In which we'll have a friend of LOTD put their ipod on shuffle and write about the first five songs that play. One skip is allowed, so use it wisely. This idea is pretty much the exact same thing as something the City Paper does, so any and all credit should go to them. This week, LOTD contributor and internet-enthusiast Paul Tsikitas spins some hot jams and Michael McDonald.
1) Michael McDonald – Believe In It (Yacht Rock Soundtrack)
What a delightfully awkward way to start this little endeavor. Let me explain myself here. If you have never heard of or seen the JD Ryznar Channel 101 series Yacht Rock, you'd think I was a closet Mike McDonald fan. But since I have all these episodes on my iPod and the entire soundtrack (which consists of Toto, Kenny Loggins, Steely Dan and even Dr. Dre,) then I direct your attention to the link here to see the episode named after this delightful cheese tune from the 80's. Seriously, watch the shorts and try NOT to get addicted to all things Yacht Rock. And after these episodes, you will be outed for your love of Mikey Mc.
2) Radiohead – Go Slowly (In Rainbows Bonus Disc, 2007)
That's more like it! An amazingly haunting and sumptuous dream pop classic. When Radiohead released In Rainbows for free, I decided to shell out the dough for the Disc Box which came with the vinyl, the CD and the bonus disc as well as a lot of artwork. As much as free music is great, it was worth the large sum of money for the genius presentation and the brilliant second disc with this awesome cut. Radiohead played this song at their last Camden Waterfront show. A pure delight.
3) Coldplay – Such a Rush (The Blue Room EP, 1999)
Before it was a sign that you were gay, liking Coldplay wasn't all that much. And in 1999 when this wonderful EP was released, not that many people were buzzing about the band yet. Most of the songs on this disc appeared on Parachutes the next year, but here they all sound a bit different and were the signs of a pop muxic powerhouse to come. This track builds at the end into a gorgeous "rush"* of emotions and clamor of instruments.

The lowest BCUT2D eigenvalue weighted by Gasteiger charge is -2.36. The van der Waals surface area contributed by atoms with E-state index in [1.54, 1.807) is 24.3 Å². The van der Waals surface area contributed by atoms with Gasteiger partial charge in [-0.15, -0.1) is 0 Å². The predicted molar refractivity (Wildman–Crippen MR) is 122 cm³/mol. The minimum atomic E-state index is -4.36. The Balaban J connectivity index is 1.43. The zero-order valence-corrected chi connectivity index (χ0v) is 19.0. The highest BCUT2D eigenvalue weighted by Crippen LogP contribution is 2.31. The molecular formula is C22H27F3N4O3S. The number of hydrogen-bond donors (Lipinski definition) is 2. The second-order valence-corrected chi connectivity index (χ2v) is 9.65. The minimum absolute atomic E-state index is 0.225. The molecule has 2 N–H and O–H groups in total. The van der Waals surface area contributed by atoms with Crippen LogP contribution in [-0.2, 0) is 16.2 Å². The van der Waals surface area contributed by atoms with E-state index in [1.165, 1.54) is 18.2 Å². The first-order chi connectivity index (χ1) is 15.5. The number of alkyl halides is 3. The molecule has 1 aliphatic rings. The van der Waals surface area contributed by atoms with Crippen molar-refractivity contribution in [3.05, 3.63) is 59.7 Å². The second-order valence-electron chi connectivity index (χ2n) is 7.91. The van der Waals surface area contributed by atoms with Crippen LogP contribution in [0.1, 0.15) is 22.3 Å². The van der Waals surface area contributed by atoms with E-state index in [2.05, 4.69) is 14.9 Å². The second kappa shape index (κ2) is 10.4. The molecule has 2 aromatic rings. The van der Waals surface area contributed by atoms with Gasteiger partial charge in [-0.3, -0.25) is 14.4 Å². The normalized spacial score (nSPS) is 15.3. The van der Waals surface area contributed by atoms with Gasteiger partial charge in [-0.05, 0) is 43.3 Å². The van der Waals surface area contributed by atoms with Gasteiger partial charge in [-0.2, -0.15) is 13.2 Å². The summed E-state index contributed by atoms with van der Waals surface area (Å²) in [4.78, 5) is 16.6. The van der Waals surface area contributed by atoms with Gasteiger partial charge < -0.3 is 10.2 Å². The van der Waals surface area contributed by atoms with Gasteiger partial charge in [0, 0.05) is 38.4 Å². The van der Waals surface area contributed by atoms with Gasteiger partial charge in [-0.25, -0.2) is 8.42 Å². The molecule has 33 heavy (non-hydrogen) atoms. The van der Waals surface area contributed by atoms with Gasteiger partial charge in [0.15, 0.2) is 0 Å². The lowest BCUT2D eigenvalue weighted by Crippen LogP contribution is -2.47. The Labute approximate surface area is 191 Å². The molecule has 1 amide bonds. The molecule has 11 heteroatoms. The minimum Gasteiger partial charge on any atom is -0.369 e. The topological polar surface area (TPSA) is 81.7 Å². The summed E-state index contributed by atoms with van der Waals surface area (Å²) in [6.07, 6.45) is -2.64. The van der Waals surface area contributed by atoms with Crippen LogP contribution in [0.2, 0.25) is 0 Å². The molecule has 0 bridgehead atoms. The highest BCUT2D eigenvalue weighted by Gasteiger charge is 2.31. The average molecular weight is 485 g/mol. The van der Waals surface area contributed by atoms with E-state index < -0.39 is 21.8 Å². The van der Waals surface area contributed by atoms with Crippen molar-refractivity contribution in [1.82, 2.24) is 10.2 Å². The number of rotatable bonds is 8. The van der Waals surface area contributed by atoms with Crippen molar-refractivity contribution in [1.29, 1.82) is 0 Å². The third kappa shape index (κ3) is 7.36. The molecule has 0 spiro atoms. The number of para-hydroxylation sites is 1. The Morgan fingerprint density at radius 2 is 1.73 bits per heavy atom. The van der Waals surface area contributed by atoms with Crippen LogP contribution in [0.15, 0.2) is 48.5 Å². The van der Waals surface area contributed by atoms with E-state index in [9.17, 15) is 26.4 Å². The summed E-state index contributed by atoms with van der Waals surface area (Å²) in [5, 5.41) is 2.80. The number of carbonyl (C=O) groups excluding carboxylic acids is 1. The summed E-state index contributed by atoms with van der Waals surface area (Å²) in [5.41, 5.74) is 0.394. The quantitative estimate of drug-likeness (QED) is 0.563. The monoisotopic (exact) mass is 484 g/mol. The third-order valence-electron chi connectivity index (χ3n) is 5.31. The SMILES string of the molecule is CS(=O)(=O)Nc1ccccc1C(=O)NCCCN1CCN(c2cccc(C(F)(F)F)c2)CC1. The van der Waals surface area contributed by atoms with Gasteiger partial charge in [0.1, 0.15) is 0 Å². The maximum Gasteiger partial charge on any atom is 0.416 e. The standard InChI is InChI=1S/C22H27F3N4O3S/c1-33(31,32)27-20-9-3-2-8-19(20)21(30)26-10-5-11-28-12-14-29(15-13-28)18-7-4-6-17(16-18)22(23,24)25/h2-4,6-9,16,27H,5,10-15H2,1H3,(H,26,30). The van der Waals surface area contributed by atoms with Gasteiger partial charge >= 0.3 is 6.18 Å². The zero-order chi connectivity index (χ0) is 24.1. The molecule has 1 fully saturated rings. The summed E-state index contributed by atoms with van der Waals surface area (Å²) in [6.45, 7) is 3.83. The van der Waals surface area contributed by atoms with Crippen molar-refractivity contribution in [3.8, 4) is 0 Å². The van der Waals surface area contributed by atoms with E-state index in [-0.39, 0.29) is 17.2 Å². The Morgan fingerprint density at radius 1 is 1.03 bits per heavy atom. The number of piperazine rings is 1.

*(Ugh - Ed)
4) Cold War Kids – Rubidox (Robbers & Cowards 2006)
A lot of buzz surrounded this band and their first single, "Hang Me Up to Dry" received a lot of praise. It's an overall decent album but nothing to write home about. This track has copious amounts of percussion and an interesting structure. I think my favorite part of this band is the lead singers bluesy swagger in his voice. I saw them open for Muse, which was a terrible combo, but they were really kinetic on stage. I think they'd be better at World Café or something like that. The last place I want them to play is with a band where I expect to rock the fuck out.
5) Dump – Curl (I Can Hear Music, 1995)
I first heard Dump from an amazing tape called That Skinny Motherfucker With the High Voice, a rare release of Prince covers. Dump is the alias of Yo La Tengo bass player James McNew. I went on a feverish hunt for all of his releases after hearing that and found one of my favorite artists. A one man band who uses a Casio drum machine writes beautiful songs that are raw and from the heart. This track just floats above the ground with it's soothing melodies and dreamy vocals. If you stumble upon a Dump album at the record store, pick it up immediately. Not only are they hard to come by, they are diamonds in the rough.
-by Paul Tsikitas